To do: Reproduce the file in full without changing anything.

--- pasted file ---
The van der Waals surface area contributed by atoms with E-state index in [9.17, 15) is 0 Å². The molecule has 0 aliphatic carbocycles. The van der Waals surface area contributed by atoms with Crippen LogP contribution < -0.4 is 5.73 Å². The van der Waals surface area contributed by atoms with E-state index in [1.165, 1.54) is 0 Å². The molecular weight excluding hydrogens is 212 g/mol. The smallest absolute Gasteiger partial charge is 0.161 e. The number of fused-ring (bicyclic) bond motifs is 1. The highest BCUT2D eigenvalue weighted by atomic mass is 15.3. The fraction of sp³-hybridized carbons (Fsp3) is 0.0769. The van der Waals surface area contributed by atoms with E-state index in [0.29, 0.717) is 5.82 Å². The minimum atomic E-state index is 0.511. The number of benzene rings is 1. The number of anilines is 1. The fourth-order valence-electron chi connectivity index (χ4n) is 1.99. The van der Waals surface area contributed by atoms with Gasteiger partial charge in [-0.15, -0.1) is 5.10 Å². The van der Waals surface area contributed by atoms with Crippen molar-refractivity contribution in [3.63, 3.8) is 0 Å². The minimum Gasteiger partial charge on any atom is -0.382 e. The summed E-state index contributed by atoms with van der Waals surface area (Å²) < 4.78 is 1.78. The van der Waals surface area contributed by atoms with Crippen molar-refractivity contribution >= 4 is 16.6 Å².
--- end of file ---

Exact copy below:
The van der Waals surface area contributed by atoms with E-state index in [9.17, 15) is 0 Å². The molecule has 0 aliphatic carbocycles. The van der Waals surface area contributed by atoms with Crippen LogP contribution < -0.4 is 5.73 Å². The van der Waals surface area contributed by atoms with E-state index in [1.165, 1.54) is 0 Å². The molecular weight excluding hydrogens is 212 g/mol. The smallest absolute Gasteiger partial charge is 0.161 e. The number of fused-ring (bicyclic) bond motifs is 1. The highest BCUT2D eigenvalue weighted by atomic mass is 15.3. The fraction of sp³-hybridized carbons (Fsp3) is 0.0769. The van der Waals surface area contributed by atoms with E-state index in [0.29, 0.717) is 5.82 Å². The minimum atomic E-state index is 0.511. The number of benzene rings is 1. The number of anilines is 1. The fourth-order valence-electron chi connectivity index (χ4n) is 1.99. The van der Waals surface area contributed by atoms with Gasteiger partial charge in [-0.15, -0.1) is 5.10 Å². The van der Waals surface area contributed by atoms with Crippen molar-refractivity contribution in [3.63, 3.8) is 0 Å². The minimum Gasteiger partial charge on any atom is -0.382 e. The summed E-state index contributed by atoms with van der Waals surface area (Å²) < 4.78 is 1.78. The van der Waals surface area contributed by atoms with Crippen molar-refractivity contribution >= 4 is 16.6 Å².